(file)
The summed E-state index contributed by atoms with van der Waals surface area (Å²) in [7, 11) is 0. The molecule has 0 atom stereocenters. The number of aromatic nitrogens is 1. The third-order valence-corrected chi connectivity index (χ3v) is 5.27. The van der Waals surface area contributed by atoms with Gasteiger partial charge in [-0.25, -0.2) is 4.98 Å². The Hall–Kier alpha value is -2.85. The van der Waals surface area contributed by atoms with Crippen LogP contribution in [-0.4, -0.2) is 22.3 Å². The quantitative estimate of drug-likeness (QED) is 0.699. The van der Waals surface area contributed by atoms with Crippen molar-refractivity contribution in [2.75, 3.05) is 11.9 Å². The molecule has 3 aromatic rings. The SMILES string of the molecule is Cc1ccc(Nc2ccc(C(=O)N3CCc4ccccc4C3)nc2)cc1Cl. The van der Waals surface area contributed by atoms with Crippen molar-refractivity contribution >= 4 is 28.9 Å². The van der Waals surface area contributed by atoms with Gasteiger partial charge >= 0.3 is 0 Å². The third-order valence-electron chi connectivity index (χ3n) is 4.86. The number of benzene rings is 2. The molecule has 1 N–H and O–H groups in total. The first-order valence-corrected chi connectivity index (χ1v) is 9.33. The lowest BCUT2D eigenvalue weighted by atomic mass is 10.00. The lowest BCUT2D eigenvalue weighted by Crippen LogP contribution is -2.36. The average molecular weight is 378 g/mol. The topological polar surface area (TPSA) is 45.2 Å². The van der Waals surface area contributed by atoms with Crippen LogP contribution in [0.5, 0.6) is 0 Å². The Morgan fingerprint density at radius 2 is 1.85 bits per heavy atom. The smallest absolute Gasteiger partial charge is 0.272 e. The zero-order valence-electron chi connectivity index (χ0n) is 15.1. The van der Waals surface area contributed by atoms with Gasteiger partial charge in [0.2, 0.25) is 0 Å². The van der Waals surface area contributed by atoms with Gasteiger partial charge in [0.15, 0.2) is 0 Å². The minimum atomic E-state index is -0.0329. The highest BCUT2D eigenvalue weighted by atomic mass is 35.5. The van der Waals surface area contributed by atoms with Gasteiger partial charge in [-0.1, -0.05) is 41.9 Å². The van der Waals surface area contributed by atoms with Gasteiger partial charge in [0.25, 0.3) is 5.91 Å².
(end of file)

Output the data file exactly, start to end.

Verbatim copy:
The summed E-state index contributed by atoms with van der Waals surface area (Å²) in [7, 11) is 0. The molecule has 0 atom stereocenters. The number of aromatic nitrogens is 1. The third-order valence-corrected chi connectivity index (χ3v) is 5.27. The van der Waals surface area contributed by atoms with Gasteiger partial charge in [-0.25, -0.2) is 4.98 Å². The Hall–Kier alpha value is -2.85. The van der Waals surface area contributed by atoms with Crippen LogP contribution in [-0.4, -0.2) is 22.3 Å². The quantitative estimate of drug-likeness (QED) is 0.699. The van der Waals surface area contributed by atoms with Crippen molar-refractivity contribution in [2.75, 3.05) is 11.9 Å². The molecule has 3 aromatic rings. The SMILES string of the molecule is Cc1ccc(Nc2ccc(C(=O)N3CCc4ccccc4C3)nc2)cc1Cl. The van der Waals surface area contributed by atoms with Crippen molar-refractivity contribution >= 4 is 28.9 Å². The van der Waals surface area contributed by atoms with Gasteiger partial charge >= 0.3 is 0 Å². The third-order valence-electron chi connectivity index (χ3n) is 4.86. The number of benzene rings is 2. The molecule has 1 N–H and O–H groups in total. The first-order valence-corrected chi connectivity index (χ1v) is 9.33. The lowest BCUT2D eigenvalue weighted by atomic mass is 10.00. The lowest BCUT2D eigenvalue weighted by Crippen LogP contribution is -2.36. The average molecular weight is 378 g/mol. The topological polar surface area (TPSA) is 45.2 Å². The van der Waals surface area contributed by atoms with Crippen LogP contribution in [0.5, 0.6) is 0 Å². The Morgan fingerprint density at radius 2 is 1.85 bits per heavy atom. The smallest absolute Gasteiger partial charge is 0.272 e. The zero-order valence-electron chi connectivity index (χ0n) is 15.1. The van der Waals surface area contributed by atoms with Gasteiger partial charge in [0.2, 0.25) is 0 Å². The van der Waals surface area contributed by atoms with Gasteiger partial charge in [0.15, 0.2) is 0 Å². The minimum atomic E-state index is -0.0329. The highest BCUT2D eigenvalue weighted by atomic mass is 35.5. The van der Waals surface area contributed by atoms with Gasteiger partial charge in [-0.1, -0.05) is 41.9 Å². The van der Waals surface area contributed by atoms with Gasteiger partial charge in [0.25, 0.3) is 5.91 Å².